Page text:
by Howard Hain
I hear, ironically mostly among clergy, that the spiritual classic “The Imitation of Christ” is no longer really relevant—that it is too hard, too negative, too oppressive—written for a time when plagues and famines and wars were rampant, when men hardly lived to what we now call “middle age.” But most of all, perhaps, I am told through cute smirks and smug expressions that it is a book not for our “age”, that it no longer applies to our advanced “civilization”, that it no longer rings true in the triumphant “West”.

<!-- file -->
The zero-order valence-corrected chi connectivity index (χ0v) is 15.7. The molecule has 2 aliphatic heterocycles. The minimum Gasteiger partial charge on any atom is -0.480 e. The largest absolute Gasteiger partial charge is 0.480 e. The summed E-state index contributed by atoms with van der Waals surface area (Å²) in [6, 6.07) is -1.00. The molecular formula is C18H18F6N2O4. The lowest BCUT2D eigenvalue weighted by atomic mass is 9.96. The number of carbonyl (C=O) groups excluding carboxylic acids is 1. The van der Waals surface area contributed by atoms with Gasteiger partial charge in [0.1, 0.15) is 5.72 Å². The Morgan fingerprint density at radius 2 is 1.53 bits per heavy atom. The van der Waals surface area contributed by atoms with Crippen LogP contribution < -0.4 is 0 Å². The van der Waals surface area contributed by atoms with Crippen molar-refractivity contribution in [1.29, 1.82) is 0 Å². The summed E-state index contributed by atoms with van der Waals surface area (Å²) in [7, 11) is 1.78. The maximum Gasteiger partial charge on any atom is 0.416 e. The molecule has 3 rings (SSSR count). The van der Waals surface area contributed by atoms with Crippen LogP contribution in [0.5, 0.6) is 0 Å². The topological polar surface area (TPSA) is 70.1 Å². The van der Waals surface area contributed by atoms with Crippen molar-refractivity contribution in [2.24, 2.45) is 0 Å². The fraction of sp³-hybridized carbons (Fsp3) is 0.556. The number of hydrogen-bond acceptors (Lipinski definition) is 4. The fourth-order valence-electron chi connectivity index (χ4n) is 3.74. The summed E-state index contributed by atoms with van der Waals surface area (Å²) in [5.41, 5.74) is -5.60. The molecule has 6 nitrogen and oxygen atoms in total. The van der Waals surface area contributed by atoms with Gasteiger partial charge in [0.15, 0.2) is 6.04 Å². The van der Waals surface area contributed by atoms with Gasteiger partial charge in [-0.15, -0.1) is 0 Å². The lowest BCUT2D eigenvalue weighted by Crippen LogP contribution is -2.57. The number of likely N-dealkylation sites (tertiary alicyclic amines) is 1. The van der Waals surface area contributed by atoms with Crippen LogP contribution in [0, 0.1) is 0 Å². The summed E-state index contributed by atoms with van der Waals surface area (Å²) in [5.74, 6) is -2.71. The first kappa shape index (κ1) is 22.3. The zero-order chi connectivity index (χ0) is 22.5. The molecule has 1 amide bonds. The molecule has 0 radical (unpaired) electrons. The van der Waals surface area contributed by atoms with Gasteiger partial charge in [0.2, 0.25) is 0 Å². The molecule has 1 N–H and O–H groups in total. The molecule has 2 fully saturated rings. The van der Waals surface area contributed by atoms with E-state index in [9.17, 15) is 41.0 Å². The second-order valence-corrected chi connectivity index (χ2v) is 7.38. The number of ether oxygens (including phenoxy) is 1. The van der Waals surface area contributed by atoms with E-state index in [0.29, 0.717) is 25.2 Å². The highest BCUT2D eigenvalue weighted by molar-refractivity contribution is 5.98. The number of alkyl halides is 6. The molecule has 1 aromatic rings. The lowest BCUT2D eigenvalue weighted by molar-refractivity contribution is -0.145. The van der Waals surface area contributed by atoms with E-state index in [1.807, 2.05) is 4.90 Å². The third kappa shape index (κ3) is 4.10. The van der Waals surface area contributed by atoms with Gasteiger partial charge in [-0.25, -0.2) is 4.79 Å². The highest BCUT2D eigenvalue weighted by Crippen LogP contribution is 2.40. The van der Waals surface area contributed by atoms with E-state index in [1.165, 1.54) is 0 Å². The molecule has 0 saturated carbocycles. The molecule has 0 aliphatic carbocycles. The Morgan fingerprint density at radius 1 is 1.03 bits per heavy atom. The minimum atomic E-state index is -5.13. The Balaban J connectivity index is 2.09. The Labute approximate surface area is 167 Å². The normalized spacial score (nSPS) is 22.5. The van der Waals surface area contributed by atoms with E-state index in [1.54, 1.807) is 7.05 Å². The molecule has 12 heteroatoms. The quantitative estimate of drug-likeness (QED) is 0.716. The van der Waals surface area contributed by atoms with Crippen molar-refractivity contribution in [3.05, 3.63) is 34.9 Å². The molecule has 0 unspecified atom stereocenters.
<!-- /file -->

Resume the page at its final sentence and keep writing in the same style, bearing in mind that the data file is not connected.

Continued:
I ask: Are we free of plagues, free of war, free of famine?
Are not our priests and religious sisters dying off rapidly? Are not babies systematically massacred inside their mothers’ womb? Are not children starving for their fathers to marry their mothers, for there to be a man who actually lives in the same home?
Do we no longer thirst?
Or have we “moved passed” Christ’s inconvenient cry from the Cross?
It seems to me that Christ Himself put little value on living past “middle age”.
Perhaps imitating Him would not be such a barbaric idea.
Lord, have mercy on us.